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November 1st, 2019, 02:24 PM   #1
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Question How can I find the speed and the displacement of an object from acceleration graph?

The problem is as follows:
An object is moving along the $\textrm{x-axis}$ with an initial speed of $+4\hat{i}\,\frac{m}{s}$, its acceleration against time is given in the graph from below. Find the speed on $\frac{m}{s}$ of the object for $t=9\,s$ and its displacement (on $m$) during the first $8\,s$.


The given alternatives are:

$\begin{array}{ll}
1.&+12\hat{i}\,\frac{m}{s}\,;52\,m\\
2.&+12\hat{i}\,\frac{m}{s}\,;41\,m\\
3.&+14\hat{i}\,\frac{m}{s}\,;41\,m\\
4.&+16\hat{i}\,\frac{m}{s}\,;52\,m\\
\end{array}$

This problem looks trivial but I'm stuck with the second part which is to find the displacement as for me it doesn't look very obvious. Can somebody help me with this?

What I did for the first part was to use this formula:

$v_{f}=v_{o}+at$

Since the initial speed is given and the acceleration is $a=2$ then:

$v_{f}=4+(2)(4)=12\,\frac{m}{s}$

But the displacement is where I'm stuck at:

Wouldn't it be:

$v_{f}^2=v_{o}^2+2a\Delta x$

$12^2=4^2+2(2)\delta x$

$\delta x = \frac{144 - 16}{2}=\frac{128}{2}=64 m$

But this does not check with any of the alternatives given. What should I do?.
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November 1st, 2019, 02:35 PM   #2
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Can you explain the acceleration graph.

What does the dashed line from t=0-5 stand for?
What does the solid line for t>5 stand for?

I'm assuming from the graph that acceleration is constant at $2~\dfrac{m}{s^2}$ for $5 \leq t$
but I really don't know what the dashed line from $0\leq t < 5$ means
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November 1st, 2019, 02:51 PM   #3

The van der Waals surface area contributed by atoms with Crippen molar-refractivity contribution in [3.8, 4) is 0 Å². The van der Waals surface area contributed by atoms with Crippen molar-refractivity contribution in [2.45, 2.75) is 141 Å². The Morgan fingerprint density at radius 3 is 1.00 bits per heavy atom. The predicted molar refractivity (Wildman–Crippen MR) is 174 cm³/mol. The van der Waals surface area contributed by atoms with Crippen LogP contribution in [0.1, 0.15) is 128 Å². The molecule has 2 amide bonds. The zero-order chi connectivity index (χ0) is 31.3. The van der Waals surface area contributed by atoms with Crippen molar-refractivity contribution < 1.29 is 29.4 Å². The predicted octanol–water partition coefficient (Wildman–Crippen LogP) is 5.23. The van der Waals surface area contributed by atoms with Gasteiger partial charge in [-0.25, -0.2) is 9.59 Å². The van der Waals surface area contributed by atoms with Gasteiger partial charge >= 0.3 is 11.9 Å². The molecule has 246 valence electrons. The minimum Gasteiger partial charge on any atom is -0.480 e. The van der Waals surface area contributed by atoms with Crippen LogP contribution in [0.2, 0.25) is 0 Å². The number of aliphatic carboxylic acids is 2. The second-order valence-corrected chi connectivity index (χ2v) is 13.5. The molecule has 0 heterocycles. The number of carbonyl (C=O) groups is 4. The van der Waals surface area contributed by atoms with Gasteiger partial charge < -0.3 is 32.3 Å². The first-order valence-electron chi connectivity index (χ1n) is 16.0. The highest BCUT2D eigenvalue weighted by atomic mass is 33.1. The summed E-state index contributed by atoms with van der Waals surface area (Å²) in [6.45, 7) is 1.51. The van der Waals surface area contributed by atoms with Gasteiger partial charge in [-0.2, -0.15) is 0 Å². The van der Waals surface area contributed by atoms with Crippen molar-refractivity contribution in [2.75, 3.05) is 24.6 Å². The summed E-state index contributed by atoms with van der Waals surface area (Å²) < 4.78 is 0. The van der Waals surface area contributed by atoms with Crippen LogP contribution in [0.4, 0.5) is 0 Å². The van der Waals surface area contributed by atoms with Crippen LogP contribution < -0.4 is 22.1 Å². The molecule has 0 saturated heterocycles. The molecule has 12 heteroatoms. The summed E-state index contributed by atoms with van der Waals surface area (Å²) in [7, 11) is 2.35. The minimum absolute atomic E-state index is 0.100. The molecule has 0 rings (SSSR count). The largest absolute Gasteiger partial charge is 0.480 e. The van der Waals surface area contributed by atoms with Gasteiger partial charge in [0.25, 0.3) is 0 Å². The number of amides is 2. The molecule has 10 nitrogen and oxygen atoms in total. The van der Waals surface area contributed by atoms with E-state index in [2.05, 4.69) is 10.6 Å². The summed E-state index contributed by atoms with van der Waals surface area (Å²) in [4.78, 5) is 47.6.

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Is it a step function?
$\displaystyle a(t) = \begin{cases}0, & t<5~s \\ 2 m/s^2, & t \geq 5~s \end{cases}$
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November 1st, 2019, 03:14 PM   #4
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Quote:
Originally Posted by romsek View Post
Can you explain the acceleration graph.

What does the dashed line from t=0-5 stand for?
What does the solid line for t>5 stand for?

I'm assuming from the graph that acceleration is constant at $2~\dfrac{m}{s^2}$ for $5 \leq t$
but I really don't know what the dashed line from $0\leq t < 5$ means
I just copied it down as I see it on my pamphlet. I believe the intended meaning was that the object starts moving at $5\,s$ and was at rest for the time before.

How would this affect the answer to this question?.
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November 1st, 2019, 03:17 PM   #5
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Quote:
Originally Posted by DarnItJimImAnEngineer View Post
Is it a step function?
$\displaystyle a(t) = \begin{cases}0, & t<5~s \\ 2 m/s^2, & t \geq 5~s \end{cases}$
Judging from what it was intended in the original source. It "seems" to have the shape of one, but will this affect the answer?.

The line seems to extend from $t\geq $5.
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November 1st, 2019, 03:25 PM   #6
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Ok assuming it means an acceleration of $a=2~\dfrac{m}{s^2}$ turns on at $t=5~s$, and assuming $v(t) = 4~\dfrac m s$ for $t < 5$, and finally assuming that $s(0) = 0$

we have

$v(t) = \left(\begin{cases}
4~ &t < 5\\
4+(t-5) &5 \leq t
\end{cases}\right) \dfrac m s$

$s(t) = \left(\begin{cases}
4t &0\leq t < 5\\
(t-5)^2 + 4(t-5) + 20 &5 \leq t
\end{cases}\right)~m$

you should be able to answer from this.
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November 1st, 2019, 05:14 PM   #7
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Lightbulb Will this update change the conditions?

Quote:
Originally Posted by romsek View Post
Ok assuming it means an acceleration of $a=2~\dfrac{m}{s^2}$ turns on at $t=5~s$, and assuming $v(t) = 4~\dfrac m s$ for $t < 5$, and finally assuming that $s(0) = 0$

we have

$v(t) = \left(\begin{cases}
4~ &t < 5\\
4+(t-5) &5 \leq t
\end{cases}\right) \dfrac m s$

$s(t) = \left(\begin{cases}
4t &0\leq t < 5\\
(t-5)^2 + 4(t-5) + 20 &5 \leq t
\end{cases}\right)~m$

you should be able to answer from this.
Since apparently there was some sort of confusion. I'm adding this new graph which points a missing element from the original which was a tiny white circle over the number $5$.



I'm not very sure about this. But can we say beforehand that the object is at rest before $t=5$?. Is this a valid conclusion?. On which sort of graphic we can do such assumption?.

I was reading at your solution, but mind guiding me on how you obtained the $c=20$? As I assume the equations for the position you obtained them by integrating the speeds. Am I right?.

Last edited by Chemist116; November 1st, 2019 at 05:18 PM. Reason: Added necesary clarification
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